C++ to C binding

This is a discussion on C++ to C binding within the C++ Programming forums, part of the General Programming Boards category; I'm new to C++ and this is my very first attempt to write C++ to C binding. Problem: with the ...

  1. #1
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    Question C++ to C binding

    I'm new to C++ and this is my very first attempt to write C++ to C binding.

    Problem: with the code below, i can only create single instance of the set in C. How can I make the variable to create with a new reference address (and keep the other instances) every time i call the function? I had try malloc and memcpy but it doesn't work as C structure does. I suppose it is because of how C++ link the virtual functions. Also returning the local variable doesn't work either (garbage collected?).

    Original Definition in C++:
    Code:
    typedef std::set<int> int_set;
    my c wrapper code:
    Code:
    //dummy structure
    typedef struct int_set
    int_set;
    
    extern "C" void * INT_SET_NEW()
    {
    	static int_set iset;
    
    	return &iset;
    }
    Last edited by megablue; 05-17-2009 at 09:50 PM.

  2. #2
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    Never, repeat NEVER create a C++ object using malloc(), and NEVER attempt to copy it around using memcpy(). Unless you relish the prospect of undefined and unpredictable behaviours.
    Code:
    extern "C"  void *INT_SET_NEW()
    {
         return new int_set();
    }
    The point is the implementation of this function has to be compiled with a C++ compiler, otherwise it cannot access C++ objects or types. You can't implement it using C code only (unless you use techniques that are specific to your particular compiler which, practically, is rather pointless).

    Practically, it needs to be accompanied by a header file, which can be #include'd in a C source file and compiled with a C compiler, so the function can be called from C code. That header will generally declare the function but not implement it. That header also can not declare any C++ specific types or variables or use C++ specific headers - if it does, it will be impossible to compile it as C.
    Right 98% of the time, and don't care about the other 3%.

  3. #3
    30 Helens Agree neandrake's Avatar
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    I'm confused -- the idea is to write a C wrapper around existing C++ code? But as grumpy stated, you would have to compile it using C++ compiler. Could someone explain when this would be useful? The only thing I can think of is if you are writing a project in C, and need a dynamically linked library with an interface in C to use existing C++ code. Is this true? I don't have any experience with legacy C/C++ code.
    Environment: OS X, GCC / G++
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    AOL IM: neandrake, Email: neandrake (at) gmail (dot) com

  4. #4
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    Quote Originally Posted by grumpy View Post
    Never, repeat NEVER create a C++ object using malloc(), and NEVER attempt to copy it around using memcpy(). Unless you relish the prospect of undefined and unpredictable behaviours.
    Code:
    extern "C"  void *INT_SET_NEW()
    {
         return new int_set();
    }
    The point is the implementation of this function has to be compiled with a C++ compiler, otherwise it cannot access C++ objects or types. You can't implement it using C code only (unless you use techniques that are specific to your particular compiler which, practically, is rather pointless).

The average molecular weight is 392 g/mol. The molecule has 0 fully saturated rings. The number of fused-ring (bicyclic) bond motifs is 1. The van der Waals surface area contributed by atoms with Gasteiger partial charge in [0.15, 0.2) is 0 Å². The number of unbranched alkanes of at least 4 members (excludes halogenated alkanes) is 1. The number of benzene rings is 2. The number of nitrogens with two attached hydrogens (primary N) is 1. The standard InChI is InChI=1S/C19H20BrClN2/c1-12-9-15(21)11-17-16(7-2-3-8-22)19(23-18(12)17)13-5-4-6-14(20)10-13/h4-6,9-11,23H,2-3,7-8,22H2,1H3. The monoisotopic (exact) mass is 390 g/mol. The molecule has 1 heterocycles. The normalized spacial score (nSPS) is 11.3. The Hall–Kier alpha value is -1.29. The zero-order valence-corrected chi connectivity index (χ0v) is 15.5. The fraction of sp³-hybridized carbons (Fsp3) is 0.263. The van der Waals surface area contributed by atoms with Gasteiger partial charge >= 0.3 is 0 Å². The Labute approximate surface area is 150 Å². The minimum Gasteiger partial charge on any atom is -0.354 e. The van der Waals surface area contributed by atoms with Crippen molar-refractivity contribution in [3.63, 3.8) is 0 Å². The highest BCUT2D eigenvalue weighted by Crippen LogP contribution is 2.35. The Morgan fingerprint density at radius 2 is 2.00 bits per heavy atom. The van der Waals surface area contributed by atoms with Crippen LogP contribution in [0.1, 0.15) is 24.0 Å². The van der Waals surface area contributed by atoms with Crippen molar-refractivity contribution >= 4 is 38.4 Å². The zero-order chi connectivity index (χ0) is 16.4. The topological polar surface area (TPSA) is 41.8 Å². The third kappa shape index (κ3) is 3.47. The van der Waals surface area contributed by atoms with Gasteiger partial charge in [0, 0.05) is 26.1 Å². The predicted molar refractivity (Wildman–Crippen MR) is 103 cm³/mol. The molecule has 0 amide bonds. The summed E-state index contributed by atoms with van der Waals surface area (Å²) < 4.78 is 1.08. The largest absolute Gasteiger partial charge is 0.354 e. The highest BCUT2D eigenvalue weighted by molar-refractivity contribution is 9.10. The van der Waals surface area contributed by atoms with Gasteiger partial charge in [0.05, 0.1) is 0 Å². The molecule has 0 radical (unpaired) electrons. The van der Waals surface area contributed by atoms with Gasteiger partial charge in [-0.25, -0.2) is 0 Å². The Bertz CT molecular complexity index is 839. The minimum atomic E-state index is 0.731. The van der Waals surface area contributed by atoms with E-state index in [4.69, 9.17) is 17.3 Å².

Practically, it needs to be accompanied by a header file, which can be #include'd in a C source file and compiled with a C compiler, so the function can be called from C code. That header will generally declare the function but not implement it. That header also can not declare any C++ specific types or variables or use C++ specific headers - if it does, it will be impossible to compile it as C.
    Yes... I figured that out. That was the reason i said i tried but all attempts were failed.
    I had studied a few open source wrapper/binding. I knew the header part since it is common for many C++ to C binding.

    I was compiling my code as a static library with a C++ compiled and exposed and linked it with my existing C code via a C compatible header. as what i read for some web sites and some personal experiences usually compiled C/C++ is usually identical in byte code form.

    As I learned in C.... the pointer in C is very powerful and flexible... it can points to virtually anything and type cast into virtually any types... This is the best way to address variable type compatibility issues in the binding. if we don't need to expose the class for public access we can just use a dummy structure.

    Quote Originally Posted by neandrake View Post
    I'm confused -- the idea is to write a C wrapper around existing C++ code? But as grumpy stated, you would have to compile it using C++ compiler. Could someone explain when this would be useful? The only thing I can think of is if you are writing a project in C, and need a dynamically linked library with an interface in C to use existing C++ code. Is this true? I don't have any experience with legacy C/C++ code.
    I had some projects written in C and I want to use a library that was written C++. I had no choice but to write a wrapper for it. Otherwise i would have to spend a lot of time to recreate it under C ( actually I did tried to reinvent it using C, but figured out it needs a lot of time to be done) and I'm still learning C++ by trial and error.

    edits: oh yes... you can compile it as dynamic library too besides static lib.
    Last edited by megablue; 05-19-2009 at 08:17 AM.

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